2. We must focus our funding where it will do the most good, with at-risk
children. At-risk children are less likely to have the family structure and
support necessary to enter school ready to learn. If we are going to help
children prepare for kindergarten, lets help those who need it most.

This amendment has been prepared and will be presented when the pre-K program is
discussed in the Senate Education Committee.


Judge Haynes (not Barbara) held his first week of hearings on TennCare. These
hearings are scheduled to wrap up on Tuesday. The Judge has taken a very broad
view of TennCare, going so far as to evaluate the merits of the Governor's
plan. Apparently Judge Haynes has broad authority to rule all or part or none
of the TennCare plan acceptable. He is looking at every facet of it. In fact,
the newspaper reported that Judge Haynes blasted both the Administration and the
Tennessee Justice Center for not coming to an agreement on TennCare for the good
of the state. Regardless of anything else he says, I applaud him for trying to
knock some sense into these two.

I'll be surprised if Judge Haynes doesn't rule that some part of the
Governor's plan must be changed. The question will be: How much of the plan
can go forward and what is the impact of any of the plan that is axed?

The State received good news when the 6th Circuit Court of Appeals announced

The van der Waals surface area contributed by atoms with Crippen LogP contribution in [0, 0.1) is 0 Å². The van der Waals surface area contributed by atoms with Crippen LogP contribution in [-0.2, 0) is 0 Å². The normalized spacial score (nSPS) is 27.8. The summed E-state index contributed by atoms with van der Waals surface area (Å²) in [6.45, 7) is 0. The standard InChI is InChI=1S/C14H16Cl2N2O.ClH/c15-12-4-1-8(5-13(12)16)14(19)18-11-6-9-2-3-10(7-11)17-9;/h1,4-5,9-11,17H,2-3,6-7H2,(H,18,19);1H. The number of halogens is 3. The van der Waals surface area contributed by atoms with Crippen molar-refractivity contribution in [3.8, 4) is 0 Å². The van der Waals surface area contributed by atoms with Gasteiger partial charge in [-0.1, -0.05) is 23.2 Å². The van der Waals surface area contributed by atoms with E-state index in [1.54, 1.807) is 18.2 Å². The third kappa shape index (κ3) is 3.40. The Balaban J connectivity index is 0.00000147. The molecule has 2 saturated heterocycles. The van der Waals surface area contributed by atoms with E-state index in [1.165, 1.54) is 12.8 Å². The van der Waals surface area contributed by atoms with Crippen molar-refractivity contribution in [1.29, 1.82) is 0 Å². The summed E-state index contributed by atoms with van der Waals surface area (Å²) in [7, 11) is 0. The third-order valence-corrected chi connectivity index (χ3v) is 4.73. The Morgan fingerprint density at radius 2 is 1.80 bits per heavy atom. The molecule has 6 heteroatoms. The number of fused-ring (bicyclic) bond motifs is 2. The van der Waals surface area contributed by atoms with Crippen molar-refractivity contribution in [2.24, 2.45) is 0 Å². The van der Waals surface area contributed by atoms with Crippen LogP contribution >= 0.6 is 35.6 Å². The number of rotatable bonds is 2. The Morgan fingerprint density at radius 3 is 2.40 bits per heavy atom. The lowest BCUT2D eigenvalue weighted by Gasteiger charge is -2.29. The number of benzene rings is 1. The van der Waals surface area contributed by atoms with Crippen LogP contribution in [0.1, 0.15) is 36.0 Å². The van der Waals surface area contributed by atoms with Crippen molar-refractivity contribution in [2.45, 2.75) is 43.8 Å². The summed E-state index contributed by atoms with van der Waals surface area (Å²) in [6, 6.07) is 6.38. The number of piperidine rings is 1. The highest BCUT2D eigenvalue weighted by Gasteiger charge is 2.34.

last week that they would move up the appeals hearing date from April 26 to
April 8. I'm no lawyer but I have to think this is good news for the
state's case. If the Appeals Court rules immediately in the state's favor,
the state can begin its disenrollment process.

It's coming down to crunch time on TennCare. I was in a meeting last week to
work on alternatives to TennCare and help for the disenrolled. We will meet
this week also. Nothing is easy but there are alternatives. Hopefully they
will become viable alternatives for Tennesseans as we move forward to provide
reasonable healthcare alternatives to needy Tennesseans.


Two new websites have been in the news this week.

Representative Stacey Campfield has become a notorious blogger. Rep. Campfield
is a freshman from Knoxville who decided to start an online web log (blog).
Apparently, some of his colleagues in the House did not take kindly to his open
statement of opinion. At least one of his bills was shot down in committee by
Democrats who did not appreciate his online candor. You can find his blog at:

This week, I received an e-mail directing me to a fascinating new site,
www.ConservativeAppeal.com. This site is simply a compilation of all the news
sent out by elected officials at the state and national level. You might want
to check it out and see what your favorite (or least favorite) elected official
has to say.


Quote of the Moment: "The nearest thing to eternal life we will see on this
earth is a government program." Ronald Reagan

Thanks to many of you who have called me a pumpkin this week. I should have
known the story would generate some good-natured ribbing.

Thank you for the honor of serving in the Tennessee State Senate. Have a great

Jim Bryson
State Senator
Davidson and Williamson Counties